As I write, there are a couple dozen or more Harbor Porpoise swimming offshore. I got this report from a Washington State Department of Transportation biologist. She is monitoring marine mammals off Marrowstone Point while a colleague rides back and forth on the Port Townsent-Keystone Ferry. They watch for whales, then alert construction crews if whales are in a certain area. The ideas, apparently, is to shut down construction so that noise from the pile driving and other activities doesn't impact marine mammal movements through the Strait of Juan de Fuca and Admiralty Inlet.
The ferry boat monitoring reported several small pods of porpoises, not surprising since forage fish, squid, and swarms of bioluminescent lantern fish ---- all prey of harbor porpoises --- are out there in good numbers. So, I wonder...........how many pieces of shotgun shell are they consuming? How many of the other, pieces of hunting and fishing related plastic are they downing as they mistake shiny plastics for natural food? It is common, in the marine mammal literature to read a cautionary line about our not knowing much about whale deaths because they sink before we find most of the dead.
As I picked trash from the shore last night, I kept finding the usual containers I use to haul "micro" bits of plastic from the beach. Plastic bottles are perfect. I simply unscrew the cap if one is still on the coke, energy drink, or water bottle. These containers have become a new way for me to place trash in a receptacle that will be attached to my educational string ball (see earlier post). So far, I haven't had to walk far before a ballon and its ribbon shows up in a tangle of kelp. I stuff these into the filled bottles, screw the cap back on, and carry the lot back to the Subaru. Dozens of bottles now dangle from blue, red, and green ribbons once used by cruise ship passengers to celebrate as they leave Seattle for their Alaskan vacation.
Fishing trash of late includes some dazzling lures now used by saltwater anglers as much as those who fish mostly in freshwater for bass. Hundreds of designs may attract fishermen more than fish, but once broken free of the leader, these lures can float hundreds or thousands of miles before washing onto a beach or being swallowed by an albatross, frigate, seal, or harbor porpoise. Sea run cutthroat flies are another common piece of beach litter and none I have found lately are made of anything other than plastic.
I also find many tiny, bright orange lures and strike indicators. If you are not familiar with the latter, they are an invention now so popular that my most recent fly fishing magazines and fly fishing supply catalogs make these dangerous items seem like mandatory gear. Fishermen hook them onto their lines while fishing a sinking fly much like a worm fisherman attaches a bobber above the wiggling lure. As the indicator floats along, it is visible due to its neon brightness. If it bobs, chances are good a fish has grabbed the fly, indicating time to raise the rod tip and hook the prey. Problem is, they float downstream and into the ocean........by the millions now that they have become so popular.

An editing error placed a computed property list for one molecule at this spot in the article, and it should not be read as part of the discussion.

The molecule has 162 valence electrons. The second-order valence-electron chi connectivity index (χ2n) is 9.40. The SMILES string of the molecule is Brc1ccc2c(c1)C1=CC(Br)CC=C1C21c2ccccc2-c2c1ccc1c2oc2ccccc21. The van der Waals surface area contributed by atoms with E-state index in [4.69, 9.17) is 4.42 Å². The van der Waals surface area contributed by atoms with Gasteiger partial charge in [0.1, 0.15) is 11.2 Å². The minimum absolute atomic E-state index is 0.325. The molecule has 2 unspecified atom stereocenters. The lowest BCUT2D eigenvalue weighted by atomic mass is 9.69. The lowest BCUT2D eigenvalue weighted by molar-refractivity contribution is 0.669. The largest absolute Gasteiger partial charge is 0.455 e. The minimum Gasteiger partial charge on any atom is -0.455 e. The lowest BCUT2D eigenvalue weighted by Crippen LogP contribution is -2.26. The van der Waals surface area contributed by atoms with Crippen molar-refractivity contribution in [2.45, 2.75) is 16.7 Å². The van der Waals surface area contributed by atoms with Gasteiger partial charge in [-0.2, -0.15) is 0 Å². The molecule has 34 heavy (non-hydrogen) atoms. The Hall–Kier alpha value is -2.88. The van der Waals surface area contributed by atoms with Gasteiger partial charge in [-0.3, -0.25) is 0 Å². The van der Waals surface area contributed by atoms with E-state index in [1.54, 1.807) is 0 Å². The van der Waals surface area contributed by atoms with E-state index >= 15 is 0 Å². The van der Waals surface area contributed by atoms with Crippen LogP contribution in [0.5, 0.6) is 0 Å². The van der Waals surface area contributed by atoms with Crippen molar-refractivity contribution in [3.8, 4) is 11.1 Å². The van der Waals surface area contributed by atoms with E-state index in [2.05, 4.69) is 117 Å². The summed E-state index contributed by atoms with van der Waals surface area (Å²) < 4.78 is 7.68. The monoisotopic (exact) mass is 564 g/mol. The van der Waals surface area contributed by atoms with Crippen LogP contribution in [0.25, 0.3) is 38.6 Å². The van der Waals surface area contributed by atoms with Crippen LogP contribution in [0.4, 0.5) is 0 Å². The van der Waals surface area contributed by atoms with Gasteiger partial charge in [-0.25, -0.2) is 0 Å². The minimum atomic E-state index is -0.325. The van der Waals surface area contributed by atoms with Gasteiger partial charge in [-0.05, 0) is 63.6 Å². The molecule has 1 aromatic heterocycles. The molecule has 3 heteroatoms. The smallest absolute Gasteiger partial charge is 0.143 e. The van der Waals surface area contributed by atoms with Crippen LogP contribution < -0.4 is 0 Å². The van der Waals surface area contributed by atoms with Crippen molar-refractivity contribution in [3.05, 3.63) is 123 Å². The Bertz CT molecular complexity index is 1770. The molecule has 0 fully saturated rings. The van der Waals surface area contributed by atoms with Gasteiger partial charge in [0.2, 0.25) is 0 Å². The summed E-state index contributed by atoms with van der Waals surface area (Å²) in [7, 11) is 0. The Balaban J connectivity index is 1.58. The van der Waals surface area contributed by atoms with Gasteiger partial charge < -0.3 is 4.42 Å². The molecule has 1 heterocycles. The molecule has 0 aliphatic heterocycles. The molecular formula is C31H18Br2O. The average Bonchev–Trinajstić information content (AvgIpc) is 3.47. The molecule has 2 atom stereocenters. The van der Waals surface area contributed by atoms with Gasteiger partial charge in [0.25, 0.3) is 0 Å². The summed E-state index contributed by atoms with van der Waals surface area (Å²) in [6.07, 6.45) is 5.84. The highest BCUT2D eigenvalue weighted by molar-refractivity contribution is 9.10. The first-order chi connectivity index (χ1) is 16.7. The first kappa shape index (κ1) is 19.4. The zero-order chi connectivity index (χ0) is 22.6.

Add to this ever present source of trash from a sport I love, the splashy, sparkly, plastic tinsel tied onto virtually every form of fishing fly from imitations of mayflies to the gaudy creations used to attract steelhead and their fishers.
I remember so well, a day maybe 25 years ago in West Yellowstone, Montana. I walked into Madison River Fishing Company after a good day on the Firehole River. Like any flyshop, they have a great selection of flies, spread out to catch your eye. I tie most of my own flies, but that day, a sparkling bit of shimmering green caught my eye and I picked up what the guy behind the desk told me was the new and very hot mayfly imitation. At the time, I was both skeptical and a bit turned off by the addition of this artificial stuff on a fly meant to be, for all of us old timers, made of feather and fur........
Long story short, I was soon converted to tying my own sparkle duns and other flies that incorporate plastics. My fly boxes are filled with trash, so to speak, and I even tie flies while inside Yellowstone with plastic I find along park rivers and streams ---- sometimes going so far as to bring only hooks and thread, then tying flies for the trip using only found objects for the materials. Plastic has become so much a part of our environment that I can pick it up anywhere, any time, and make use of it.......Trouble is, I do believe I am picking up such a small percentage, even here on Marrowstone Island, that it makes little or no difference in the lives of ocean life, especially those Harbor Porpoises now swimming off the island where I live.
If you would like to read more about this threat, see, for example:
Jacobsen, Massey, and Gulland. 2010. Fatal Ingestion of floating net debris by two sperm whales. marine pollution bulletin 60 (2010) 765-767
Baird and Hooker. (Not sure if published yet, but an in press copy available online) Ingestion of Plastic and unusual prey by a juvenile Harbour Porpoise. Marine Pollution Bulletin.
The SIMON report: Special Status Species: Harbor Porpoise (Phocoena phocoena). A report of the Monterey Bay National Marine Sanctuary. Sanctuary Integrated Monitoring Network.